Ron Simpson, left, and Pete Martel work with AFSC Michigan's Criminal Justice Program.
The Lifer Intern Project of AFSC in Michigan is embarking on an ambitious, long-term project in which restorative justice practices and principles are applied through various programs to offenders serving life sentences and long-indeterminate-sentences (LIDs) in Michigan prisons. The purpose of restorative justice in prisons is to assist with the offender's rehabilitation and eventual reintegration into society.
A pastor friend once said, “There is no love in prison.”
When you see the tall fences topped with razor wire, the guard towers and the dour faces of many who work behind the walls, it’s easy to feel that way. There’s an oppressive air to prison. Punishment, like humidity, takes the heat and makes it unbearable.
Jasmine Murphy, sophmore at Logan High School, speaking up for prison reform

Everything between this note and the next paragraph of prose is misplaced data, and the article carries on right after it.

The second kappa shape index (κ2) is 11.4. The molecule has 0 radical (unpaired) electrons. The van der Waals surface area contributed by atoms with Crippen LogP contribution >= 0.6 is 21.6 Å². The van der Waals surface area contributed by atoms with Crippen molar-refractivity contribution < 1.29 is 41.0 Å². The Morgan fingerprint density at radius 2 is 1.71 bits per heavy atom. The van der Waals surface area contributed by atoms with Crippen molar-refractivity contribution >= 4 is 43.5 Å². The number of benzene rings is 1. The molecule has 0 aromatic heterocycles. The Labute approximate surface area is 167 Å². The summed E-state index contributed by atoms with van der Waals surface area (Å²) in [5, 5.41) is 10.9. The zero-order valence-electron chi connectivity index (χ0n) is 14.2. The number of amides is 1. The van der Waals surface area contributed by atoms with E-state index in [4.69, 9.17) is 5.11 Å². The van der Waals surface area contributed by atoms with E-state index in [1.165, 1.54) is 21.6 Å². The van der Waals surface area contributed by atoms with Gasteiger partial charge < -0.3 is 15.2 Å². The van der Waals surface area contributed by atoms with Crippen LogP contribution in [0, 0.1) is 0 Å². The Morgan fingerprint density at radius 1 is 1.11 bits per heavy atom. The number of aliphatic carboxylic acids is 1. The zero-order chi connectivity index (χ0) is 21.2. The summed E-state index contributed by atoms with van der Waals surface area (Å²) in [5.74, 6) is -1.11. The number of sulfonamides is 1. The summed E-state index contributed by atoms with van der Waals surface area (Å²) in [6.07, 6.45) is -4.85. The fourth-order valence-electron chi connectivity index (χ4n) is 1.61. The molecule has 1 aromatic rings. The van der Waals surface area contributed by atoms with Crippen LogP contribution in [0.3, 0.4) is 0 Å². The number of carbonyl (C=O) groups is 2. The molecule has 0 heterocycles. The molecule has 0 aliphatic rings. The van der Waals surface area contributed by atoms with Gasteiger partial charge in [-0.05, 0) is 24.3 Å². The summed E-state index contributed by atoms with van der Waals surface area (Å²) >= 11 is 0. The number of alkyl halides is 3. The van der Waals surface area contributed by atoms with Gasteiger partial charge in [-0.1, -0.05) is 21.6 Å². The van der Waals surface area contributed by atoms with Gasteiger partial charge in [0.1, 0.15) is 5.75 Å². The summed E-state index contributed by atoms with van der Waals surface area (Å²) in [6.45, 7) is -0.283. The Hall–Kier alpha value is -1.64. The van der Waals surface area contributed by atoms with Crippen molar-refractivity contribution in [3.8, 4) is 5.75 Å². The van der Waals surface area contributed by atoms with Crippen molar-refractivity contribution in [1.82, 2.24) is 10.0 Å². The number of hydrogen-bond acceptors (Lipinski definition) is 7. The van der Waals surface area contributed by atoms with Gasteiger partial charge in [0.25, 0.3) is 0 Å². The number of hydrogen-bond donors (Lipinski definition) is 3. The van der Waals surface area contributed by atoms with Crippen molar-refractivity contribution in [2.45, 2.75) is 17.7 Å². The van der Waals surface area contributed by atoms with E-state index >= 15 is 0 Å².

Editor's note: Not long after Jasmine addressed the legislature, SB 379—the state's prison overcrowding bill—was passed. It gives judges the authority to grant early releases to nonviolent offenders, categorizes offenders in terms of risks vs. needs and treating them appropriately, and addresses technical parole violations that shorten time spent back in prison.
“I want to share with you a little bit about my life because I hope that maybe if I speak up, people who make the decisions that affect so many people’s lives will listen.”
As the West Virginia Economic Justice Project addresses prison overcrowding on a policy level, the Appalachian Center for Equality Youth Leadership Program explores the racial and economic injustices of the prison industrial complex and the impact this has on their lives.
AFSC is a Quaker organization devoted to service, development, and peace programs throughout the world. Our work is based on the belief in the worth of every person, and faith in the power of love to overcome violence and injustice. Learn more
Where we work
AFSC has offices around the world. To see a complete list see the Where We Work page.